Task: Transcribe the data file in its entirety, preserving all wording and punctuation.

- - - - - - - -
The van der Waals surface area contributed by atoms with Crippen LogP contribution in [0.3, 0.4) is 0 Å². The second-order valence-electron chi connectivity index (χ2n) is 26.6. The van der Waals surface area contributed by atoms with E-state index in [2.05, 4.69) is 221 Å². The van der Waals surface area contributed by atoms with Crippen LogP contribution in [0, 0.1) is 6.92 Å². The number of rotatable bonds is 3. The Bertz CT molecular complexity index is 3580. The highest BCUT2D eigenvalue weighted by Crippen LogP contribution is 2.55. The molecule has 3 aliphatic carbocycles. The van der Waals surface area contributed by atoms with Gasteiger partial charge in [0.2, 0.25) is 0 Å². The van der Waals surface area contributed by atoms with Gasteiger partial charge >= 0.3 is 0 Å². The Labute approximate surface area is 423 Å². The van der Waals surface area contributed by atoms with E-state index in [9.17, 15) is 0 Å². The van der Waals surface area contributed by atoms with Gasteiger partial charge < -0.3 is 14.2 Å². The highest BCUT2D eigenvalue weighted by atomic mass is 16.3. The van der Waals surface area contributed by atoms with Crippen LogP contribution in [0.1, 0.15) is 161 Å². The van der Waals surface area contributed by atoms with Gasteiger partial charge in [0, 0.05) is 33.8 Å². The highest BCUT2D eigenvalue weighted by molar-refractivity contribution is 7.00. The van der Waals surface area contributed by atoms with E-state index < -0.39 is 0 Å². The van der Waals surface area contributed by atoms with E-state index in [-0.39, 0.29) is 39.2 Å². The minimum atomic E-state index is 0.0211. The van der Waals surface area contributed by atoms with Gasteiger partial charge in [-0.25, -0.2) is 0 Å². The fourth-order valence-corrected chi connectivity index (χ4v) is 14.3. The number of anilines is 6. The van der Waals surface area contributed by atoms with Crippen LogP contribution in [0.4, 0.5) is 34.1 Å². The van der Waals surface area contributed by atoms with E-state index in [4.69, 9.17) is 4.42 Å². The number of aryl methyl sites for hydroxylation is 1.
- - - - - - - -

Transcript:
The van der Waals surface area contributed by atoms with Crippen LogP contribution in [0.3, 0.4) is 0 Å². The second-order valence-electron chi connectivity index (χ2n) is 26.6. The van der Waals surface area contributed by atoms with E-state index in [2.05, 4.69) is 221 Å². The van der Waals surface area contributed by atoms with Crippen LogP contribution in [0, 0.1) is 6.92 Å². The number of rotatable bonds is 3. The Bertz CT molecular complexity index is 3580. The highest BCUT2D eigenvalue weighted by Crippen LogP contribution is 2.55. The molecule has 3 aliphatic carbocycles. The van der Waals surface area contributed by atoms with Gasteiger partial charge in [0.2, 0.25) is 0 Å². The van der Waals surface area contributed by atoms with Gasteiger partial charge >= 0.3 is 0 Å². The Labute approximate surface area is 423 Å². The van der Waals surface area contributed by atoms with E-state index in [9.17, 15) is 0 Å². The van der Waals surface area contributed by atoms with Gasteiger partial charge < -0.3 is 14.2 Å². The highest BCUT2D eigenvalue weighted by atomic mass is 16.3. The van der Waals surface area contributed by atoms with Crippen LogP contribution in [0.1, 0.15) is 161 Å². The van der Waals surface area contributed by atoms with Gasteiger partial charge in [0, 0.05) is 33.8 Å². The highest BCUT2D eigenvalue weighted by molar-refractivity contribution is 7.00. The van der Waals surface area contributed by atoms with E-state index < -0.39 is 0 Å². The van der Waals surface area contributed by atoms with E-state index in [-0.39, 0.29) is 39.2 Å². The minimum atomic E-state index is 0.0211. The van der Waals surface area contributed by atoms with Gasteiger partial charge in [-0.25, -0.2) is 0 Å². The fourth-order valence-corrected chi connectivity index (χ4v) is 14.3. The number of anilines is 6. The van der Waals surface area contributed by atoms with Crippen LogP contribution in [0.4, 0.5) is 34.1 Å². The van der Waals surface area contributed by atoms with E-state index in [4.69, 9.17) is 4.42 Å². The number of aryl methyl sites for hydroxylation is 1.